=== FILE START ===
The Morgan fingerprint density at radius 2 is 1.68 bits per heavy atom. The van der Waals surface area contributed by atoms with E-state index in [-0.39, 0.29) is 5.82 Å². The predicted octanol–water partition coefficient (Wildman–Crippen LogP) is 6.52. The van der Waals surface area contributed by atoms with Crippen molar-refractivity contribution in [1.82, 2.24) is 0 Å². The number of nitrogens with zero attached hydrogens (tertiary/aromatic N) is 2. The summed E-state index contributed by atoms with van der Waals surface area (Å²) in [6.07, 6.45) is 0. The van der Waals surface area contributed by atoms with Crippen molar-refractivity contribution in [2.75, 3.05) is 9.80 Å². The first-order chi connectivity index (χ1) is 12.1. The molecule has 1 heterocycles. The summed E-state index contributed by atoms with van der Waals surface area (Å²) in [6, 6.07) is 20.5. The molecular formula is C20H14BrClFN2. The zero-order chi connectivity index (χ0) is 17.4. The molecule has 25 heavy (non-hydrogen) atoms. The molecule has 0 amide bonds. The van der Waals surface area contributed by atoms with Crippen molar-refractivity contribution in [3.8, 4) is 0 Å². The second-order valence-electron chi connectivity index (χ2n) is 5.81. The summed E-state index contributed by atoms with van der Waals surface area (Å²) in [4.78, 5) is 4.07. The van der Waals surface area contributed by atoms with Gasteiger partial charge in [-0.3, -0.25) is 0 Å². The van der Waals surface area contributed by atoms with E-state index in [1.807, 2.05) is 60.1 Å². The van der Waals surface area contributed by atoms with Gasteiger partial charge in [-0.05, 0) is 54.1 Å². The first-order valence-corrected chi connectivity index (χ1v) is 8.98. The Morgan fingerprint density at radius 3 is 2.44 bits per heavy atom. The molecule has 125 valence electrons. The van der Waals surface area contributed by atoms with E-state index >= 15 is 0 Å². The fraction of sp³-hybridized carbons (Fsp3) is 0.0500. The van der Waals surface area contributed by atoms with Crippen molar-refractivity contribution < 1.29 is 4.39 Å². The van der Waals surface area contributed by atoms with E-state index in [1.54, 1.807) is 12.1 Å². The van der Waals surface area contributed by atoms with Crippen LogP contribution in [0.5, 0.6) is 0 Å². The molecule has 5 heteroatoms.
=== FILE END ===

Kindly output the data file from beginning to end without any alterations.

The Morgan fingerprint density at radius 2 is 1.68 bits per heavy atom. The van der Waals surface area contributed by atoms with E-state index in [-0.39, 0.29) is 5.82 Å². The predicted octanol–water partition coefficient (Wildman–Crippen LogP) is 6.52. The van der Waals surface area contributed by atoms with Crippen molar-refractivity contribution in [1.82, 2.24) is 0 Å². The number of nitrogens with zero attached hydrogens (tertiary/aromatic N) is 2. The summed E-state index contributed by atoms with van der Waals surface area (Å²) in [6.07, 6.45) is 0. The van der Waals surface area contributed by atoms with Crippen molar-refractivity contribution in [2.75, 3.05) is 9.80 Å². The first-order chi connectivity index (χ1) is 12.1. The molecule has 1 heterocycles. The summed E-state index contributed by atoms with van der Waals surface area (Å²) in [6, 6.07) is 20.5. The molecular formula is C20H14BrClFN2. The zero-order chi connectivity index (χ0) is 17.4. The molecule has 25 heavy (non-hydrogen) atoms. The molecule has 0 amide bonds. The van der Waals surface area contributed by atoms with Crippen molar-refractivity contribution in [3.8, 4) is 0 Å². The second-order valence-electron chi connectivity index (χ2n) is 5.81. The summed E-state index contributed by atoms with van der Waals surface area (Å²) in [4.78, 5) is 4.07. The van der Waals surface area contributed by atoms with Gasteiger partial charge in [-0.3, -0.25) is 0 Å². The van der Waals surface area contributed by atoms with E-state index in [1.807, 2.05) is 60.1 Å². The van der Waals surface area contributed by atoms with Gasteiger partial charge in [-0.05, 0) is 54.1 Å². The first-order valence-corrected chi connectivity index (χ1v) is 8.98. The Morgan fingerprint density at radius 3 is 2.44 bits per heavy atom. The molecule has 125 valence electrons. The van der Waals surface area contributed by atoms with E-state index >= 15 is 0 Å². The fraction of sp³-hybridized carbons (Fsp3) is 0.0500. The van der Waals surface area contributed by atoms with Crippen molar-refractivity contribution < 1.29 is 4.39 Å². The van der Waals surface area contributed by atoms with E-state index in [1.54, 1.807) is 12.1 Å². The van der Waals surface area contributed by atoms with Crippen LogP contribution in [0.5, 0.6) is 0 Å². The molecule has 5 heteroatoms.